I once heard my teacher say as a little while in elementary school - A lie after repeated often becomes a truth. I can't remember in what situation she said it. Perhaps it was in a situation where some of us was explaining why we hadn't done our homework.

And it is curious that many of the people I follow say that they often do things they would not do in other conditions with the aim of feeling integrated. We're talking about social camouflage, it's true. But we're also talking about being something you're not. Something close to a lie, since they're not like that. And that in many of them leads them to question who they themselves are.

And after people knew my diagnosis they didn't stop repeating it, says Alberto (fictitious name). This is because of autism, that's due to autism, he says. There are times I wish I hadn't told them anything, he continues. They started asking me things because of autism instead of asking me, do you realise?, ask me. At home they say they're tired of me talking about autism, says Joana (fictitious name). In fact, what they say is that I'm now always justifying everything with autism, he says. I wish I could tell you that for twenty-two years I was something and someone that didn't make sense to me. And the fact that you have now known how to understand me I want to be able to say it, do you understand? Ask me. It's as if I had never known my real name until then and now they had revealed it, he concludes.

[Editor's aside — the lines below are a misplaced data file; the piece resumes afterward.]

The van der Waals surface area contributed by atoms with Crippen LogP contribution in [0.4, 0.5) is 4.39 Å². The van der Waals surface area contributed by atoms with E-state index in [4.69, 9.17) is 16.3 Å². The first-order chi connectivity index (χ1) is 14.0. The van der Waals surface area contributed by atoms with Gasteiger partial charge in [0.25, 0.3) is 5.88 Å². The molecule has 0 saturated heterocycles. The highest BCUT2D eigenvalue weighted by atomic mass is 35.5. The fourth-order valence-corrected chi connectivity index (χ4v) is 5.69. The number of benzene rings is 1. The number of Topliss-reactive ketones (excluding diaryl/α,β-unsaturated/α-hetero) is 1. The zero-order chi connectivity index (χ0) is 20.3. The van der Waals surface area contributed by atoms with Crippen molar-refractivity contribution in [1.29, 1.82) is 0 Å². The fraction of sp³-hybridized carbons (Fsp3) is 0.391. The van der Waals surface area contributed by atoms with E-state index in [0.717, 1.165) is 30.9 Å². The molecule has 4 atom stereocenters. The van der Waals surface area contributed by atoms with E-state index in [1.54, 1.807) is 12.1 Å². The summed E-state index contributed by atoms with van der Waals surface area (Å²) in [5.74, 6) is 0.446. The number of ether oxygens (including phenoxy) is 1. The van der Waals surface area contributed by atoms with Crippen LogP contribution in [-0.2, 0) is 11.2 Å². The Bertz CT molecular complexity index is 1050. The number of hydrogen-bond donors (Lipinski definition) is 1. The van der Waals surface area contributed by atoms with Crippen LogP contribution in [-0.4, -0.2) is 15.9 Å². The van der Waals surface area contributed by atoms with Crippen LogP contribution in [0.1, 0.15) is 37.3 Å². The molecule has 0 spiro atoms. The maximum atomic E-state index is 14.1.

I'd like you to let me do things, shouts José (fictitious name) towards his parents. I'm not a child, he continues. I'm thirty-six years old. I want to be able to make mistakes, you know? Says crying. I want to be able to make mistakes, I want to be able to make mistakes, that's all! Repeat. I know I'm guilty of all this, says Manuel (fictitious name). I suck. My parents and family have suffered all this because of me, he continues. I don't know how to do anything well. I don't know how to do things like my brothers, he says. You only look at my faults, says Carlos (fictitious name) in the session addressing his wife. You only see my difficulties, like everyone else in my life, continues. Can't you see my abilities? asks him. Sometimes I don't reproach you, he says discouraged lowering his head. Sometimes even I can't see my skills, he says quietly. Throughout their lives, autistic people live a whole varied and painful set of traumatic experiences. Let situations be misunderstanding about the behaviours of others and these in relation to their own behaviours. The difficult experiences caused by immersion in extreme social and sensory situations. Bullying experiences during an extended period at school and then at work. Abuses, whether physical, sexual or psychological. The mistakes and lies due to having piously believed everything that most people were telling them. These and other situations are traumatic experiences, inscribed or not in a condition of post-traumatic stress. But as traumatic experiences themselves, the memory and narrative around them over time becomes biased, confusing. And as such, it is important to help the person retell these experiences of his, deconstruct some of the negative beliefs around certain issues. As well as leading yourself to not blaming and giving too much emphasis to a self-critical narrative.